Thursday, July 12, 2012
The following report in The Australian, July 13, 2012, by Aviation writer Steve Creedy, is interesting not only because of the subject of the piece, but also because of its language and logic. The implication is that the introduction of tablet technology into the cockpit will make an environmental difference to the operation. The new technology - cunningly promoted by brand of tablet twice in two sentences, complete with detailed specifications but no price - will apparently reduce the quantity of paper used and the weight carried on each flight. Wow!
QANTAS will deploy 2200 iPads to its pilots in a move designed to improve communication and data access while cutting down on cockpit paper.
The 64Gb iPads with 3G connectivity are also expected to provide about $1.5 million in annual savings through a combination of reduced printing and distribution costs as well as weight saving of about 20kg per aircraft.http://m.theaustralian.com.au/business/aviation/qantas-pilots-turn-to-ipads-in-a-move-designed-to-improve-communication/story-e6frg95x-1226424815246
The message seeks to give the classic ‘good news’ message of a ‘win-win’ situation: improved efficiency with money saved, with less paper used and less fuel wasted. It also clearly promotes one brand of tablet. It is the sort of language frequently used for positive ‘environmental’ promotional and sales messages.
The concern is that like most environmental and sales messages, this looks like a cynical public relations exercise in a ‘feel-good’ advertorial story rather than reporting on genuine concerns with real outcomes.
While the matter of latent tablet sales advertising is a concern, one has to ask: is weight on flights so critically managed that the effort to save 20kg on each flight is required – even considered? Forgetting about that person who always seems to be able to get the enormous bag on board as hand luggage that never fits, when you have struggled so hard to keep yours to size and weight, one only has to think about the other concern of personal size - that extra-large individual who nearly always has been given the seat next to you. Both these situations go unmanaged, randomly adding who knows how many ‘kg’s to the flight, all while we are asked to believe that Qantas is working so hard to be totally responsible in reducing its weight by 20kg. No, surely not. Is the main aim tablet sales? Has a deal been done here? Gosh, the decorative paint on an aeroplane weighs hundreds of kilograms.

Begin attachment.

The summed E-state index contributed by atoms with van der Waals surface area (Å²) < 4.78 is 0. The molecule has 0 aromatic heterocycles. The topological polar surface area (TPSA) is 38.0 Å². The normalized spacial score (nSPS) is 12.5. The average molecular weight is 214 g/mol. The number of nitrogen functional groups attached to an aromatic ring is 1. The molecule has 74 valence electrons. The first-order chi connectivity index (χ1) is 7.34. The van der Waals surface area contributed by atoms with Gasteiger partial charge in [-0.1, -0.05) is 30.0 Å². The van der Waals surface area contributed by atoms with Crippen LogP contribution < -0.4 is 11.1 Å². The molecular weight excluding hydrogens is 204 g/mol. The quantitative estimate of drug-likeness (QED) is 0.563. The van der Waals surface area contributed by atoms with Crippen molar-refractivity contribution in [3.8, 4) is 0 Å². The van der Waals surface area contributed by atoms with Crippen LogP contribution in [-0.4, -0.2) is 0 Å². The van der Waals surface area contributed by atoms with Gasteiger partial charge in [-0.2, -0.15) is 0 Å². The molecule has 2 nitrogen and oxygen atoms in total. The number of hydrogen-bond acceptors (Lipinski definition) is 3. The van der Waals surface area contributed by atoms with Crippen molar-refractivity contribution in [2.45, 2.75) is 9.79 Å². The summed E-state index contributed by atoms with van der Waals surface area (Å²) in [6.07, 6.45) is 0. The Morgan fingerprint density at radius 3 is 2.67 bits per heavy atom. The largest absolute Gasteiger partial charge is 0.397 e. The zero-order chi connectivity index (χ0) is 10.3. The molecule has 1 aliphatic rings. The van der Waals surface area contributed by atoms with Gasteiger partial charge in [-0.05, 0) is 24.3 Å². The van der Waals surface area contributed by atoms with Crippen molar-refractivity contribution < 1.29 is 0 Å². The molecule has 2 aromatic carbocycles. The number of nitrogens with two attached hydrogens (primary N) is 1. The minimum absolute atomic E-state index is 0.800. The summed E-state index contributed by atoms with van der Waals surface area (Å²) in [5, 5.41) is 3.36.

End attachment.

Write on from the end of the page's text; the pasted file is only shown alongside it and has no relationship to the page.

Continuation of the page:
Environmental matters are a weighty issue, but this media release seems to be a flippant game in manipulation of opinion on brands rather than a serious response to a real issue. Environmental matters only become degraded by such approaches. They become jokey when they are really much more serious, allowing others to treat these matters with a sceptical disdain - and why not?
We need to manage these issues with much more rigour and responsibility if we expect others to respond accordingly, and act appropriately. Linking sales promotions to environmental concerns is a dangerous business that degrades both sides of the campaign. Has anyone asked about the embodied energy used in the manufacturing and distribution of the technology quoted? Has anyone asked about the batteries that these tablets use? What happens to the tonnes of batteries used every day? In Australia, with any luck, they find their way directly into landfill with other general waste. Who cares? The smart technology and stories like this only serve to distract us from such serious issues that need attention. The whiz and bang of wonder games and feel-good yarns keep us content with our entertainments, until a newer model arrives with better stories and faster outcomes. Who cares about anything else? We should.